People of color in the U.K. are four times as likely to live in areas most vulnerable to heat waves, study finds

July 20, 2022, 4:39 PM UTC
Heat wave in the U.K.
Communities of color in the U.K. are four times more likely to live in the hottest areas.
Rasid Necati Aslim—Anadolu Agency/Getty Images

People of color in the U.K. are four times more likely than White people to live in areas most vulnerable to heat waves, with scientists warning that scorching temperatures will become increasingly common.

A study by the University of Manchester and Friends of the Earth said that people of color account for 28% of the population in districts most affected by heat waves. Housing in these areas is less equipped to cope with high temperatures, and the neighborhoods often lack green spaces and natural shade.

The report said a person of color has a one-in-three chance of living in an at-risk area, compared to a White person with a one-in-12 chance.

“We need to know who is most vulnerable to the health impacts of global heating so we know where to prioritize any measures to help impacted communities,” researchers wrote in the report. “Action to reduce inequalities, necessary in themselves, will also reduce heat-risk.” 

Friends of the Earth recommended measures such as green infrastructure and planting trees, as well as improving ventilation and insulation in housing. 

Soaring temperatures in Britain alongside much of Europe sparked alarm this week as part of a devastating heat wave which buckled train tracks and led fire services to declare ‘major incidents’ across the country. The research found that Newham, Tower Hamlets and Hackney in London, and the cities of Birmingham and Nottingham are most exposed in dangerously hot weather. They are also some of the areas with the highest proportions of ethnic minorities in the country.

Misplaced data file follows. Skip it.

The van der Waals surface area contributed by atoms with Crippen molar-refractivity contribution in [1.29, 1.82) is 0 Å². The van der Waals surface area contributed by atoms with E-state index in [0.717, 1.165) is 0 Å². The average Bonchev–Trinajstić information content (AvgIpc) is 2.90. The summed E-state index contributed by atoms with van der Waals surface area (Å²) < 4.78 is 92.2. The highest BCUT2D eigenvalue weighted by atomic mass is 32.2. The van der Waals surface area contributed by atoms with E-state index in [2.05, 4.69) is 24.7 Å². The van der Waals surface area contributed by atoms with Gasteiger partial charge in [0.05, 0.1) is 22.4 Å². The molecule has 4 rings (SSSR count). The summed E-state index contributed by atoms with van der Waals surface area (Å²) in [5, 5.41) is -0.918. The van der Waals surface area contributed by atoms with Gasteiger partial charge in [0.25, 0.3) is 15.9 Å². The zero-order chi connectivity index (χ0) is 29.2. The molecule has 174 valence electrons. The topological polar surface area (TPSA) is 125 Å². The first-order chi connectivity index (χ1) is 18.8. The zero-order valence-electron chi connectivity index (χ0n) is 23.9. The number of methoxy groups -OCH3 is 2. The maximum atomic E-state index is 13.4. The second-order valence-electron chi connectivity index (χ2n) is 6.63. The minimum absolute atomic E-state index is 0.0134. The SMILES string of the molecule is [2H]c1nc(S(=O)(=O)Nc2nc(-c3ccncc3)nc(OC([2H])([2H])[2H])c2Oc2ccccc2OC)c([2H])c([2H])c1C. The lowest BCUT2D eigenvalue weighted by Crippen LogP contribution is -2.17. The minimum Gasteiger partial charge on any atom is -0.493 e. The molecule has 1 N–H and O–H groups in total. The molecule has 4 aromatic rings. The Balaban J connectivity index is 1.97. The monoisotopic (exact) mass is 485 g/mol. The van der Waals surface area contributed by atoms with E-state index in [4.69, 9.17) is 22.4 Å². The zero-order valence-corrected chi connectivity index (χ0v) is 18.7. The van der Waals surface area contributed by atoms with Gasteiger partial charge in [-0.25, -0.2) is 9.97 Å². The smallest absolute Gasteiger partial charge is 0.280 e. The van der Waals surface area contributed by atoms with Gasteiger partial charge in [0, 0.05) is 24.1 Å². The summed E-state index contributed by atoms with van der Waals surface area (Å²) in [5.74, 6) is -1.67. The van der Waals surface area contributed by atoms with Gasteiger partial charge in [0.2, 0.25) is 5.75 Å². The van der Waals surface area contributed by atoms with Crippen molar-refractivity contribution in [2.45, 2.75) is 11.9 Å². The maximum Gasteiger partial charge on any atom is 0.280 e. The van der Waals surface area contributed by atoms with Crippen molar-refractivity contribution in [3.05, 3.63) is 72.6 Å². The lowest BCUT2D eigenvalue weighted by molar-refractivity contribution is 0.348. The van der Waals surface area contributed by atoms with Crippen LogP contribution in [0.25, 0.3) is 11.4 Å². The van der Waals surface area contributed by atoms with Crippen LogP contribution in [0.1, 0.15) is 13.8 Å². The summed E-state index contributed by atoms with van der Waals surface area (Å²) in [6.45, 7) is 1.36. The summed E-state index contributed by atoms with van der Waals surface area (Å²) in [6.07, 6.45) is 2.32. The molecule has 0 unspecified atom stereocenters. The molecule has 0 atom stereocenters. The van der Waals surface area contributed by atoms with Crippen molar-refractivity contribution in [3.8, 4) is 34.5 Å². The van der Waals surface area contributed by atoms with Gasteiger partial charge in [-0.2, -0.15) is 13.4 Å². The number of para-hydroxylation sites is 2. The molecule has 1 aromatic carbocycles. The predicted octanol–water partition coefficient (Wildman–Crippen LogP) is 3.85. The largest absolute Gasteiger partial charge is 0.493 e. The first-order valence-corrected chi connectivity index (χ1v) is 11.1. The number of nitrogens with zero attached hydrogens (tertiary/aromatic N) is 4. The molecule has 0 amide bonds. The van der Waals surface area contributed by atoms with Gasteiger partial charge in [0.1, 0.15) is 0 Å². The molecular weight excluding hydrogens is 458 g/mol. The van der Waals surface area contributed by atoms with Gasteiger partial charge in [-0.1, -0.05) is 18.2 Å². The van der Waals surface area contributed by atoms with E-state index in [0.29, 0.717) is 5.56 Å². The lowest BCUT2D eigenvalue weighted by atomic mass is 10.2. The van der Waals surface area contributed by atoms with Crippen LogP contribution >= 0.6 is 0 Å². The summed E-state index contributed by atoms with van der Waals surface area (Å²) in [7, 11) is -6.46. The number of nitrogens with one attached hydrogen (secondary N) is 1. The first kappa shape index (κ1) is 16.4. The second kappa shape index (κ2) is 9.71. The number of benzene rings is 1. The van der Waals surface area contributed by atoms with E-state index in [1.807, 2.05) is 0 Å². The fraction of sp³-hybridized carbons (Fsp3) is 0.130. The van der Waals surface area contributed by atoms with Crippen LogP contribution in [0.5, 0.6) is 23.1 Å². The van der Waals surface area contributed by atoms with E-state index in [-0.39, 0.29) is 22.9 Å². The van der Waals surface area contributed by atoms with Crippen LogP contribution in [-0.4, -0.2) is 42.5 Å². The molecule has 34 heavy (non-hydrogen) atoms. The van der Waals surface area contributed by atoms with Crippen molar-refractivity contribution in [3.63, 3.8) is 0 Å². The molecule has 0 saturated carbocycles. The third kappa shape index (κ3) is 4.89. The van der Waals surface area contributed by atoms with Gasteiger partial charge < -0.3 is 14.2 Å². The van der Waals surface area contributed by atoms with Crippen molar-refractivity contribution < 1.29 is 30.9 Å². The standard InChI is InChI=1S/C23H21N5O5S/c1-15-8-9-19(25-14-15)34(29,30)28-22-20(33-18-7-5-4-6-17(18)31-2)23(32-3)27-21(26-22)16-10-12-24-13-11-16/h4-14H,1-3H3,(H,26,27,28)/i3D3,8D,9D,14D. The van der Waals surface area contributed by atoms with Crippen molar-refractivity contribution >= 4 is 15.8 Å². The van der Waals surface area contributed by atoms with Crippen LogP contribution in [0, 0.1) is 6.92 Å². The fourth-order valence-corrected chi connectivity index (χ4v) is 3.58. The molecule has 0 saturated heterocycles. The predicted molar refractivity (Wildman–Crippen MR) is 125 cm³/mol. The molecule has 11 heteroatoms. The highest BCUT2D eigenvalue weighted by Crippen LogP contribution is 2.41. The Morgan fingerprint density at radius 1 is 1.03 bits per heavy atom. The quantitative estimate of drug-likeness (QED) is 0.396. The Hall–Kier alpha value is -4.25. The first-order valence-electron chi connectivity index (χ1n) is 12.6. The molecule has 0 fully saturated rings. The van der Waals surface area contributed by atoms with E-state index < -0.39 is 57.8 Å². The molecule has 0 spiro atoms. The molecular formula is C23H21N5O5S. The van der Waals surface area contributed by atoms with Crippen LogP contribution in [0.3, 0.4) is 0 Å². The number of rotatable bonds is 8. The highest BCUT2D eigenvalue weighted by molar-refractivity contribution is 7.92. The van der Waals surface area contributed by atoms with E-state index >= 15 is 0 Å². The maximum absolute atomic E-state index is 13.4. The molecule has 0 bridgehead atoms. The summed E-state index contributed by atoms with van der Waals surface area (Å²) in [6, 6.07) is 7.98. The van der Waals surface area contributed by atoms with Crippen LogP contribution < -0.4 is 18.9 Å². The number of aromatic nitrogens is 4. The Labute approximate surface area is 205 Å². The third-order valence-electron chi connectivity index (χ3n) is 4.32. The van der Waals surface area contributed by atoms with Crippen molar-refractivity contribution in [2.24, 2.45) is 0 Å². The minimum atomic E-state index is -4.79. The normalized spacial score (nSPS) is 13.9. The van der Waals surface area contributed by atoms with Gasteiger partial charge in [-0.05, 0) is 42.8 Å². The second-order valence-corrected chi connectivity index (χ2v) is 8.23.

At the weekend a fire blazed through a warehouse for South London’s Brixton market, a hub which has historically catered to the Black community, where 12 traders were storing their goods. The inferno required over 100 firefighters to bring it under control.

“I have to start again from zero,” said Sarwar Amarkhim, who saw all his stock of men’s clothing and accessories destroyed in the fire, in a statement for a fundraiser for the traders. “I have been building this business for 10 years and now I have nothing to show for it.”

The Black population will also be particularly vulnerable not only during heat waves to come, but also in the winter following another expected hike in energy prices, as it is the ethnic group which spends more disposable income on energy than any other.

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